The Sims have made surprisingly few appearances on smartphones, with the only major release being The Sims 3, which has appeared on just about every platform imaginable. The Sims 3 was a solid, if uninspiring entry in the series for mobile, with very few things you could do, a small town and comparatively few customisation options, although the basic gameplay was fairly decent, and once you had bought the game, you had access to everything, without having to shell out more cash.
The Sims Freeplay turns all this on its head. Freeplay is very much a fully featured Sims title, with far more options and content than the previous title, but it has also gone over to a free to play model, which has some major drawbacks. The basic gameplay here is very similar to The Sims 3, but just on a much larger scale. You can grow your city to massive proportions and have a lot of Sims running around it, and the new pets just add to the great feeling of interaction and hustle and bustle of the big city life. It is fair to say that upgrading to the new game from the old does feel like moving from a small town to a big city, and is initially an exciting adventure. Well, as exciting as a Sims game can be, anyway.
The whole thing plays in real-time, so if it is night outside for you, then it will be so in your city. This may explain the need to be connected to the Internet every time you play, something that may annoy some players, especially those on a limited data plan. This also, I must add, destroys your battery life. There are many things to do and explore in The Sims Freeplay, from R.C boating, fitting out your home, playing through a chosen career and cooking. The problem with all this however, and with the game in general, is the fact that almost everything in the game costs money.
Not a problem in itself, as this is titled as a free to play game, but earning cash in the game takes an excruciatingly long time, meaning either a long wait or spending some real money to speed things up or buy items outright. The issue with going away and leaving the game is that, if you leave it too long, your Sims will begin to die of starvation. It all feels like a ploy to get you to log in each day, get fed up of waiting and spending some cash, when the focus should be on consumer enjoyment.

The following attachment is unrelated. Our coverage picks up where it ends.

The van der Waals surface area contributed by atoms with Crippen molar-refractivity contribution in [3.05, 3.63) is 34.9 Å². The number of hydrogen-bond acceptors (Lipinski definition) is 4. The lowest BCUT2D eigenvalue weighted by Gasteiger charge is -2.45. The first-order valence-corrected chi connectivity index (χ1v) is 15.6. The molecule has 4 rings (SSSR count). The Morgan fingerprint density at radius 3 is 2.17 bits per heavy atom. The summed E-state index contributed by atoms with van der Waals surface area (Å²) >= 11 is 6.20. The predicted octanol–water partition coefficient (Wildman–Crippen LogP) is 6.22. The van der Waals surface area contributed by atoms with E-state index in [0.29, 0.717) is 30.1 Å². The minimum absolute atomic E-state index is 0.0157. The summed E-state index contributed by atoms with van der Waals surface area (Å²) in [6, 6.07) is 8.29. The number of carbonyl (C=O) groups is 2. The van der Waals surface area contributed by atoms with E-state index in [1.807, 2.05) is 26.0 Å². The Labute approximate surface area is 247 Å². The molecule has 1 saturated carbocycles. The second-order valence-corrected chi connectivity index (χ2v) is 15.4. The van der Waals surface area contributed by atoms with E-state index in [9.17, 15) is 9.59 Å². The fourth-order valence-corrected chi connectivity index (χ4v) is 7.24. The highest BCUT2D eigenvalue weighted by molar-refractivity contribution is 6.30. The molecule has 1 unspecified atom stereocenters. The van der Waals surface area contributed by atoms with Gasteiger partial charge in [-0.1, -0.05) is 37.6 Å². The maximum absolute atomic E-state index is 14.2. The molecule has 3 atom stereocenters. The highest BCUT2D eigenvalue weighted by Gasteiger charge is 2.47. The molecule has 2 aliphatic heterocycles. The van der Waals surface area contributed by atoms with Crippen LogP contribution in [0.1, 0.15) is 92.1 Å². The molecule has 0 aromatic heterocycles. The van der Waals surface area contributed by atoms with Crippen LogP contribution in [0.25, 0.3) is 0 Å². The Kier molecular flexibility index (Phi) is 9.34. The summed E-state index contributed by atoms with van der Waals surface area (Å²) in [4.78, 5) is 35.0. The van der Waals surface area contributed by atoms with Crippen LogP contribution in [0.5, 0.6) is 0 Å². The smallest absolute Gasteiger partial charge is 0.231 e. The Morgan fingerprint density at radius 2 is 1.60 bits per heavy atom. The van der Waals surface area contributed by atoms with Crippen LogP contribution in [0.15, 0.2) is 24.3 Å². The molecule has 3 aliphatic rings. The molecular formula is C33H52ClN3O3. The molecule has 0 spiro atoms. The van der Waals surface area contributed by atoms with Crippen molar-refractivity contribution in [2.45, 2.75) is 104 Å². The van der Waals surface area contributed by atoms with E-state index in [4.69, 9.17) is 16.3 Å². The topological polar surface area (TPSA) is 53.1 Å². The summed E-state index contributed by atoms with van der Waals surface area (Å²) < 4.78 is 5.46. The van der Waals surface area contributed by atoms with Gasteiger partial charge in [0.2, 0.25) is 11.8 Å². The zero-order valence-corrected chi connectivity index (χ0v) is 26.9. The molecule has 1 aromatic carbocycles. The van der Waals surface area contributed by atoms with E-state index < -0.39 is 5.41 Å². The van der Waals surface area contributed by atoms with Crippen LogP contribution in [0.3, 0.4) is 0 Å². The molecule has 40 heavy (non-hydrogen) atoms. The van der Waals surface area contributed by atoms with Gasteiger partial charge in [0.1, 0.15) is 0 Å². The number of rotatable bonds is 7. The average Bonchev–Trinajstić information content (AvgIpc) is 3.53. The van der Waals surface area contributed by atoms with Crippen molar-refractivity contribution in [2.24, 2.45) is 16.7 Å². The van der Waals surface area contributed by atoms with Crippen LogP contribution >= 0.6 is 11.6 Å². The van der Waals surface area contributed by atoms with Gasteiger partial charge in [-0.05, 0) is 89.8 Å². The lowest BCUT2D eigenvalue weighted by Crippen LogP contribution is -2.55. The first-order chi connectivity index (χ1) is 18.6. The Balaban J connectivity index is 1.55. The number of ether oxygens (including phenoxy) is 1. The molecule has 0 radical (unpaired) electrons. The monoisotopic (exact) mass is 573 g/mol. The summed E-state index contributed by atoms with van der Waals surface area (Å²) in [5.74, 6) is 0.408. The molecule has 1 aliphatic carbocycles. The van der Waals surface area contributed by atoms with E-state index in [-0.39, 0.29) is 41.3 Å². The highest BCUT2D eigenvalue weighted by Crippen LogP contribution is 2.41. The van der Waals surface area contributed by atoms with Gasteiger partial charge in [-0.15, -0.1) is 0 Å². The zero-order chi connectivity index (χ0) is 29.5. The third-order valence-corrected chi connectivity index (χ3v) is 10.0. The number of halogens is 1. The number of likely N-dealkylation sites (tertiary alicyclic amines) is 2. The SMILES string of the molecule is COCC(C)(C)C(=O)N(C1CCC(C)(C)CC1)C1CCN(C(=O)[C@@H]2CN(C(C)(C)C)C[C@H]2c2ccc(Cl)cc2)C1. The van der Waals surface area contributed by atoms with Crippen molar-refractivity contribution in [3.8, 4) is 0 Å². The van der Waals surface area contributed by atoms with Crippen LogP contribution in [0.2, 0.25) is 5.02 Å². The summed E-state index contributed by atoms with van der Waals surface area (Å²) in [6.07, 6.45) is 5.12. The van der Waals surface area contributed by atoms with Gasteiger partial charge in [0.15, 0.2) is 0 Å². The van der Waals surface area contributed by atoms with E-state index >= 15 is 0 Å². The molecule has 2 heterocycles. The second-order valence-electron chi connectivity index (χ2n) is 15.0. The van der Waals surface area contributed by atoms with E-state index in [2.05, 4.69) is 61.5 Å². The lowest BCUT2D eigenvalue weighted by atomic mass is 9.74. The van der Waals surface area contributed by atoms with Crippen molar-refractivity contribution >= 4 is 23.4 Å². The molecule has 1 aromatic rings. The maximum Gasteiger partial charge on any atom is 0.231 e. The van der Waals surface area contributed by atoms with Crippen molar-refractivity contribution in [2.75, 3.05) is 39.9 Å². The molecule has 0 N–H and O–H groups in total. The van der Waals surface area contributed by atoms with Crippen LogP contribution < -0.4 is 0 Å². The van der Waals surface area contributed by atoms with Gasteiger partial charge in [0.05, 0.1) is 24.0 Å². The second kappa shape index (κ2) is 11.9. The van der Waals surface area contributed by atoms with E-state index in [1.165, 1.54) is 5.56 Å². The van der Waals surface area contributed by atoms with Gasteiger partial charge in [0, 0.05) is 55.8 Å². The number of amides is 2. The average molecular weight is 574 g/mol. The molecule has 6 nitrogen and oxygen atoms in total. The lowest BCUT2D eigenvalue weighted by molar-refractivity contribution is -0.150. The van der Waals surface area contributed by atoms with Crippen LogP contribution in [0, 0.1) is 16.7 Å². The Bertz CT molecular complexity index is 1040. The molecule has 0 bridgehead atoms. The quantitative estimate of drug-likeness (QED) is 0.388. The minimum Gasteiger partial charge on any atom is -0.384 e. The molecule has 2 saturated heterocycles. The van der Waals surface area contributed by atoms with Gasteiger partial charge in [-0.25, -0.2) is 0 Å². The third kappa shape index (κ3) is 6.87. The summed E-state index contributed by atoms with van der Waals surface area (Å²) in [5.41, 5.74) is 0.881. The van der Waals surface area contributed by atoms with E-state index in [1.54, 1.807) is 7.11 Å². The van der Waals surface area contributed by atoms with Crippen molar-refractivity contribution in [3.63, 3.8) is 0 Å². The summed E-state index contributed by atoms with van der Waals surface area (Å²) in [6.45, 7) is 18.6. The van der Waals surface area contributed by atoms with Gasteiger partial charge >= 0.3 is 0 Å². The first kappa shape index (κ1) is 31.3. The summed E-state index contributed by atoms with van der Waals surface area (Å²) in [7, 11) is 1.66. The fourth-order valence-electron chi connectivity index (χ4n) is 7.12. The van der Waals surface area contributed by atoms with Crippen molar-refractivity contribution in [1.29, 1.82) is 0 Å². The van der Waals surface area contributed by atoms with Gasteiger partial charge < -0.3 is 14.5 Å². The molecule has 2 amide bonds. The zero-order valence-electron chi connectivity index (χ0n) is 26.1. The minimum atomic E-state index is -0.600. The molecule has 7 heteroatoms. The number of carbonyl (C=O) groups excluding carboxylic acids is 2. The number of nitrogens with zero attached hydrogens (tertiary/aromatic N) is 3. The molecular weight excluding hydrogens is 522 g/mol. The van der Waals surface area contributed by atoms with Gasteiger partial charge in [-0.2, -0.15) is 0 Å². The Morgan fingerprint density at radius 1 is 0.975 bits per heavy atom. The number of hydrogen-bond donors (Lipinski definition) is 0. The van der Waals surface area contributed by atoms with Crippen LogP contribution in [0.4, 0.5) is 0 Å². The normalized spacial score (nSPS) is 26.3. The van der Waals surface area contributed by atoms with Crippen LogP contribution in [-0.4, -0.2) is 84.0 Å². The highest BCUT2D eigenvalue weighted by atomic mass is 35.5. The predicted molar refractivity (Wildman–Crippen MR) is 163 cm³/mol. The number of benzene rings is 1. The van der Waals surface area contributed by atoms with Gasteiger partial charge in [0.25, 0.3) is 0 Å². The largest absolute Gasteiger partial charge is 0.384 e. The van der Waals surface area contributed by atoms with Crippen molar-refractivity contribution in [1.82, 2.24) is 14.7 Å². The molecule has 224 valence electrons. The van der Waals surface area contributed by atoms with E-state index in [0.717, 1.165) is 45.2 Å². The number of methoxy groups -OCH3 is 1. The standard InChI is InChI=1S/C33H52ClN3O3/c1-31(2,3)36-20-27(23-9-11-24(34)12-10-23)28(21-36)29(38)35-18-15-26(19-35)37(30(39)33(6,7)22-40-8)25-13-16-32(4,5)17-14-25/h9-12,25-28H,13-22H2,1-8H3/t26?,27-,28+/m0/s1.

This ploy is of course in other games, but the need to prevent losing many hours of play by playing everyday seems very cheap and quite a low shot at customers wallets. The prices for Simoleons and Life Points at the in-game store don’t help as they are very expensive indeed, and equate to quite an investment, adding to the money loop. If you spend money then it is an even bigger risk to let your Sims starve, so you must log in again and again, and it all gets tiresome very quickly. The fact that, even if you do spend money you are still served ads really does annoy.
The graphics are decent here, and are about as good as the console versions, give or take a texture or two, and it all runs pretty smoothly. You will be spending a lot of time waiting for things to happen in this game, so you had better get used to the animations and interactions between the characters. The iPhone version of this game has a feature where you can have babies and start a family, but that has been mysteriously dropped for this Android release. Hopefully it will form part of a future update.
Overall, Android user have got a lot to look forward to this year, what with the news about Android Jelly Bean and various amazing looking handsets on the horizon, but unless you have the patience of a saint or are prepared to blow $100 dollars on a mobile game, then The Sims Freeplay isn’t one to be excited about. Good at what it does, but has the feel of a cash grab, and in all honesty, The Sims 3 is probably better value for money, even if this is free.
Check out our developer interviews and our reviews of Final Fantasy Tactics and Spectral Souls!